The small town of Kelso started off as a depot for the Los Angeles and Salt Lake Railroad, and boomed briefly when iron and borax mines opened nearby in the 1940s. The mines closed a decade later and the steady decrease in freight and passenger traffic led to the closure of the depot in 1986. Kelso is now a ghost town.
In the 1970s Kelso became known as the town without television. About 75 residents lived in Kelso at that time, many with school age children. Because Television signals couldn't reach the remote town, residents had to find other methods of recreation. Adults sat outside and talked while children played outside until dark. Unfortunately the advent of satellite TV eventually brought TV to Kelso.
The main point of interest in Kelso is the Kelso depot. Built in 1923 in the Mission revival style, it has now been restored and serves as the Mojave National Preserve Visitors Center and restaurant.
These dunes are notable for the singing sand or "booming dunes" phenomenon, where a shifting top layer of sand produces a low-frequency rumble that be both heard and felt. Visitors can climb to the top of the dunes and slide down to experience it. We didn't have time to do that, but here's a video that explains how it works.
The dunes are also home to a number of endemic insect species. My girlfriend is entomophobic, so it's lucky we didn't run into any of them!
The Harmony Motel, located in Twenty-nine palms on the edge of the Joshua Tree national park, gained some fame when U2 stopped here to shoot promotional pictures for an album they were working on. The picture of the band in front of the motel sign is still used in their live performances. The films Crazy Beautiful and Route 666 also had scenes shot here.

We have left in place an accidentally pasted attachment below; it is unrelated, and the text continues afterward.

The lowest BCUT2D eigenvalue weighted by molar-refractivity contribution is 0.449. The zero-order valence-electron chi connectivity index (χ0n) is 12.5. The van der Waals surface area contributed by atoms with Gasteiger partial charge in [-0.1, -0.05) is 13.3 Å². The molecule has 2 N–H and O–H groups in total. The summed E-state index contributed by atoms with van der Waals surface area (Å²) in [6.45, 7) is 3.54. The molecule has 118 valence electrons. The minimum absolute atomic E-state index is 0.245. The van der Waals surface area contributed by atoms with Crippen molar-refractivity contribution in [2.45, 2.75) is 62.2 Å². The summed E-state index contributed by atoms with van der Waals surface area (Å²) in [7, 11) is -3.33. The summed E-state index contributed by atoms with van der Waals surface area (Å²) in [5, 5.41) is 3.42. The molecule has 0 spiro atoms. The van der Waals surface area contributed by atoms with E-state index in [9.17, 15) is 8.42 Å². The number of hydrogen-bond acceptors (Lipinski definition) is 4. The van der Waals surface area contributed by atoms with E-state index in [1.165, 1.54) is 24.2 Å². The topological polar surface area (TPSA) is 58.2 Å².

While staying here was a completely different experience to the luxury hotels of Vegas, I think I'd take star-filled skies over neon billboards everytime.
The famous Harmony Hotel sign at sunset.
With all the light pollution in Japan, one thing I really wanted to try in America was astro-photography. Along with an SLR and a tripod, this discipline also generally calls for a car and a lot of patience. As I didn't have either of those I made do with this shot of the desert sculpture behind the motel.
Posting three photos of a motel sign might be a bit much, but I thought it was pretty cool.
Joshua Tree National Park
This park, which was declared a U.S. National Park in 1994, straddles the Colorado and Mojave deserts (pronounced "mo-hah-vee"). The Mojave area is higher and home to the eponymous Joshua trees.
When you see the Joshua tree, you're in the Mojave desert.
The name is actually a misnomer - it isn't really a tree, but a species of yucca. A hardy dessert plant, they grow at a leisurely pace of about 3cm a year with the tallest specimens reaching around 15 metres in height. Some Joshua trees are thought to live as long as a thousand years, but because they lack growth rings it's difficult to tell.
Skull Rock - can you see the skull?
According to Mormon legend, early settlers named the plant after the Old Testament prophet Joshua, as the tree's stretching branches reminded them of Joshua holding out his spear.
‘And the LORD said unto Joshua, stretch out the spear that is in thy hand toward Ai; for I will give it into thine hand. And Joshua stretched out the spear that he had in his hand toward the city.’
U2's Bono, upon learning about the plant and the religious significance of its etymology from photographer Anton Corbijn, decided that the album they were working on would be titled "The Joshua Tree".
Joshua trees really are peculiar looking plants, with their twisted alien forms and furry looking trunks. They are usually found in groups and coupled with the barren desert landscape can create an otherworldly scene.
Antelope ground squirrel, able to resist Hyperthermia and survive body temperatures over 40°C.